https://doi.org/10.1371/journal.pmed.1003491.g003

In contrast, no consistent associations were observed between maternal E-DII, DASH and gestational age at birth (Table 1), and risk of delivering preterm and postterm infants (Table 2), except that higher early-pregnancy E-DII score was associated with a higher risk of preterm birth [OR (95% CI) = 1.10 (1.003, 1.21); P value = 0.042]. In a small subset of studies (EDEN, ROLO, SWS), higher maternal prepregnancy and late-pregnancy DASH scores were associated with higher offspring abdominal circumference [only 1 study (SWS) included], while higher early-pregnancy DASH score was associated with thicker offspring skinfolds, but these associations should be interpreted with caution due to smaller numbers.

In sensitivity analyses restricted to European-born/white participants (S7 and S8 Tables), participants without pregnancy complications (S9 and S10 Tables), spontaneous labors (S11 Table), and term and full-term infants (S12 and S13 Tables), the aforementioned results appeared robust and main conclusions remained unchanged. When gestational age was adjusted, the estimates for continuous birth size measures changed little (S14 Table). Results were also essentially the same when missing covariates were multiply imputed (S15 Table). When E-DII and DASH were mutually adjusted, statistical significances and point estimates for birth size measures attenuated appreciably for both dietary scores (S16 and S17 Tables). Of the significant associations reported in Tables 1 and 2, only 3 relationships showed evidence of departure from linearity: early-pregnancy DASH versus LBW, prepregnancy DASH versus birth length, and prepregnancy DASH versus abdominal circumference (P for quadratic term = 0.007, 0.031, and 0.001, respectively). Upon closer inspection, the influence of higher prepregnancy DASH versus longer birth length seemed to level off at the highest quartile, whereas higher prepregnancy DASH versus higher abdominal circumference and higher early-pregnancy DASH versus lower risk of LBW relationship appeared to level off after the second quartile, as compared with those in lowest quartile (see S18 Table for estimates).

We noted sex-interaction mainly between E-DII (especially prepregnancy) and birth size measures (see S19 Table for a compilation of P-interactions). Higher maternal prepregnancy E-DII was associated with lower birth weight and head circumference, shorter birth length, and a higher risk of SGA in male but not female infants (Fig 4). For pregnancy period, higher maternal E-DII also seemed to affect male birth size (lower birth weight) more than female (S20 Table). No apparent sex-interaction was observed for maternal DASH and birth outcomes association, except for prepregnancy DASH-SGA relationship, which also appeared stronger in male infants [OR (95% CI): 0.83 (0.70, 0.99) in male and 0.91 (0.73, 1.12) in female; P-interaction = 0.094].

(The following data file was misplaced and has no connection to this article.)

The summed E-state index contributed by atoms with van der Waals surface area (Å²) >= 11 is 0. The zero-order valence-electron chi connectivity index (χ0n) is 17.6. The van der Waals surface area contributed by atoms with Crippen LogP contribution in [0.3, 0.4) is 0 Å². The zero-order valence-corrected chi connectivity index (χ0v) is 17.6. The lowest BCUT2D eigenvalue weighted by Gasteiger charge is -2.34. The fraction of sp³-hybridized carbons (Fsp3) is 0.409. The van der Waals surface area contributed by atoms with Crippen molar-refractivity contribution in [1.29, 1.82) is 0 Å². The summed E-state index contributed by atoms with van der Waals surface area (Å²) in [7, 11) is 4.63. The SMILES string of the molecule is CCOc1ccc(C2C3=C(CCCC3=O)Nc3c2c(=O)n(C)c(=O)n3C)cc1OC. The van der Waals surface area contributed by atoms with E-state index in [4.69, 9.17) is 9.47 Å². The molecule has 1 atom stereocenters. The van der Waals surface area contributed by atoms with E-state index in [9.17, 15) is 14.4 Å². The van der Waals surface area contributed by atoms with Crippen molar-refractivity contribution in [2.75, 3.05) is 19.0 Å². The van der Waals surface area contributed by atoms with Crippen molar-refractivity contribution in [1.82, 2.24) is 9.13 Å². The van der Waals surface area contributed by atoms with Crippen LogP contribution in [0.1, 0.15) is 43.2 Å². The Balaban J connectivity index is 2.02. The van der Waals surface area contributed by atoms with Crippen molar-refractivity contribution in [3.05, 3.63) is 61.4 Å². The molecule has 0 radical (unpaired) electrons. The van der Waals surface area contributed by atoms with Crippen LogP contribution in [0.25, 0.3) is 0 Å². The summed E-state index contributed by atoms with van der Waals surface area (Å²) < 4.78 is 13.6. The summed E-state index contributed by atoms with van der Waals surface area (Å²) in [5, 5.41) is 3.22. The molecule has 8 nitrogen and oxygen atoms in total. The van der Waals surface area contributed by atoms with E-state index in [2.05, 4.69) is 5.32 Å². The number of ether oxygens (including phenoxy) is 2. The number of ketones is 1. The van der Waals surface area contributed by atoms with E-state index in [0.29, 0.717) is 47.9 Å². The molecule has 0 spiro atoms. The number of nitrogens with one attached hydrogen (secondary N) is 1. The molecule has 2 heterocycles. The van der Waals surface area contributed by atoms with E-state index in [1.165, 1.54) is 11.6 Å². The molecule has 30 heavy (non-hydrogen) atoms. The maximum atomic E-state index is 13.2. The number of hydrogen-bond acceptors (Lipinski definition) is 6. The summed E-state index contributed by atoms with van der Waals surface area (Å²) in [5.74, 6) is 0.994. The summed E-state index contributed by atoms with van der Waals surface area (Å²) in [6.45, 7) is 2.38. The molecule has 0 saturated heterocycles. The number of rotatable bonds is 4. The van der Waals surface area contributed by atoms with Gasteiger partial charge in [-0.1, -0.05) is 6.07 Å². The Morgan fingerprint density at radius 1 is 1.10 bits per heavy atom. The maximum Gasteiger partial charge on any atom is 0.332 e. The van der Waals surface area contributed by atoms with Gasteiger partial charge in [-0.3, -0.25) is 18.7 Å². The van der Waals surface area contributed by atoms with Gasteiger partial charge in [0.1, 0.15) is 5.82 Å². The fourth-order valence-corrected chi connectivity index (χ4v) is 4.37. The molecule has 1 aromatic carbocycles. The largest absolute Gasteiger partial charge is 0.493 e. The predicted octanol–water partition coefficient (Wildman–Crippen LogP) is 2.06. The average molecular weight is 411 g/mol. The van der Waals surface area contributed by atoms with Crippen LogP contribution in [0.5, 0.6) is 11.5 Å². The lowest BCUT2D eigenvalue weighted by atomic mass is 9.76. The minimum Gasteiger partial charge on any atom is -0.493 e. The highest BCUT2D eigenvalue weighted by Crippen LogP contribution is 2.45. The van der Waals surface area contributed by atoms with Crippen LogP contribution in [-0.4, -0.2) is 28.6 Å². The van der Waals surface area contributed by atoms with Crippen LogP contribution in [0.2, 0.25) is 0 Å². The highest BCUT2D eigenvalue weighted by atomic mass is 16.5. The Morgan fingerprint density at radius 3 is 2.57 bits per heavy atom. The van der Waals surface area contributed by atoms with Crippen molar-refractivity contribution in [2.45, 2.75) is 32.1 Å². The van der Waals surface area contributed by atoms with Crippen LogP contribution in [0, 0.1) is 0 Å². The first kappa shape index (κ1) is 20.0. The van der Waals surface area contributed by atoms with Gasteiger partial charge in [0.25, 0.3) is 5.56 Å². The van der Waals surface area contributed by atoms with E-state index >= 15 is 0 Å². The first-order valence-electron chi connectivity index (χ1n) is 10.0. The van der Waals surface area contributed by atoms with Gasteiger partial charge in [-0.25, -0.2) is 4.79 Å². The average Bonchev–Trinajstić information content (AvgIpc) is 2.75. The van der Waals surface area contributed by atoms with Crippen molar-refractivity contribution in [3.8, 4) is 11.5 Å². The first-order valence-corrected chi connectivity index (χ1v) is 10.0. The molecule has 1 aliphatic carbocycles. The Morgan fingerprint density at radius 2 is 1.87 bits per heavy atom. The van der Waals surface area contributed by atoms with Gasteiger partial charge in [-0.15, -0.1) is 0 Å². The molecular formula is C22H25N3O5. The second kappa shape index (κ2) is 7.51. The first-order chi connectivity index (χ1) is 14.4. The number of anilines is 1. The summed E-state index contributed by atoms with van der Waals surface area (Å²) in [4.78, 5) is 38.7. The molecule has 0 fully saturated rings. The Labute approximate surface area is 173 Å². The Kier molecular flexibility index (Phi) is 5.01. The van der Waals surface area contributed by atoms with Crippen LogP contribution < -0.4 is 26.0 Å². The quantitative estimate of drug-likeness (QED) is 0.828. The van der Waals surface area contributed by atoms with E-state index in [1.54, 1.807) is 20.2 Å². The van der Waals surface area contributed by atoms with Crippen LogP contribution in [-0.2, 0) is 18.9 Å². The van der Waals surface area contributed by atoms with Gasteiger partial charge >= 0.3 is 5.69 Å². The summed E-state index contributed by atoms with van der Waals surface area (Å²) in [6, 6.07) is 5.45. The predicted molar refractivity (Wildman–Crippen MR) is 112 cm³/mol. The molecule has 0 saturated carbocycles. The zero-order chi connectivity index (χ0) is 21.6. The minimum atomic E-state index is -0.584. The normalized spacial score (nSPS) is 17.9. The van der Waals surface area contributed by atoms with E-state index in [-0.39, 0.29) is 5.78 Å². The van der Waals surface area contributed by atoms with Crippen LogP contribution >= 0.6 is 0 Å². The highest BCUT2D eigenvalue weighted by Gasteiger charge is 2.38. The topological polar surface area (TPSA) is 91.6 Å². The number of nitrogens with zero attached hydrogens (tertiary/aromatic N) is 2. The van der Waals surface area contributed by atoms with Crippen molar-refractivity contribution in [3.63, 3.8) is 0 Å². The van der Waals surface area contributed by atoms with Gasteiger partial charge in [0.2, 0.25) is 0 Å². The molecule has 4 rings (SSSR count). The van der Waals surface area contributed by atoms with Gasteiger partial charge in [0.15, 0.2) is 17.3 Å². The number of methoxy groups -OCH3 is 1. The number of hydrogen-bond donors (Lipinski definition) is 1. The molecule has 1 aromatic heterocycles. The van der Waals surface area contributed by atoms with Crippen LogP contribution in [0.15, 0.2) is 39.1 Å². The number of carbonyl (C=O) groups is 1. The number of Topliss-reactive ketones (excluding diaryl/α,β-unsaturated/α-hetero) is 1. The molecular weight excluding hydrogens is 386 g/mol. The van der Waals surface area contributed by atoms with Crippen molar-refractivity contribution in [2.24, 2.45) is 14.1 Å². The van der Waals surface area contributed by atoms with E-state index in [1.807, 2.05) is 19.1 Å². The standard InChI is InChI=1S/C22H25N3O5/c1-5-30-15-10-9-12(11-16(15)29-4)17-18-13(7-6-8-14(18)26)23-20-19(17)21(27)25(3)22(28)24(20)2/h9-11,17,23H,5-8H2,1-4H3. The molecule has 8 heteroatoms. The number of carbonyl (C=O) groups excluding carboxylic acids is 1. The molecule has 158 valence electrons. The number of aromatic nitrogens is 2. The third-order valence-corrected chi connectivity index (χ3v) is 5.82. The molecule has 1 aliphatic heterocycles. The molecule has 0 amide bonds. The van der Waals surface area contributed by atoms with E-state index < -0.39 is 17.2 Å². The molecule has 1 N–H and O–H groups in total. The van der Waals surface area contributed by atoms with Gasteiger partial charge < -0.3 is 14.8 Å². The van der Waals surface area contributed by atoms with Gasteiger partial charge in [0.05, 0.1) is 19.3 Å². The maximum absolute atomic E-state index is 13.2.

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Fig 4. Forest plot showing sex-interaction between maternal prepregnancy E-DII score (per 1-SD increase) and offspring birth outcomes (only adjusted subgroup pooled estimates shown; all pooled P values of interaction term ≤0.10).

The pooled estimates shown were based on analyses conducted separately in males and females to aid visualization; for this downstream subgroup analyses to be conducted, all P values were ≤0.10 based on meta-analysis of within-cohort interaction estimates.

https://doi.org/10.1371/journal.pmed.1003491.g004

Discussion

In this large collaborative effort using harmonized individual participants data, we observed that, independent of prepregnancy BMI and other socioeconomic factors, a lower quality and more pro-inflammatory maternal diet was associated with smaller birth sizes (lower birth weight and shorter birth length) and a higher risk of delivering SGA infants. Furthermore, we observed interesting sex differences in the associations between maternal dietary inflammatory potential and birth outcomes. To our knowledge, this is hitherto the largest multicenter study confirming that maternal whole diet is associated with birth size (a proxy of fetal growth).

Our results appeared robust across several sensitivity analyses, including in a healthier sample of mothers without pregnancy complications or among full-term infants. In addition, further adjustment for gestational age had minimal influence on effect estimates, implying that the observed relationships between maternal dietary scores and birth size were not mediated through length of gestational duration. However, mutual adjustment of E-DII and DASH appreciably, but not completely, attenuated the associations, suggesting that the associations of general healthy eating with higher birth sizes might not have been mediated completely through lowering maternal inflammation, and other biological mechanisms such as epigenetic programming might be in play.

Results in the context of other studies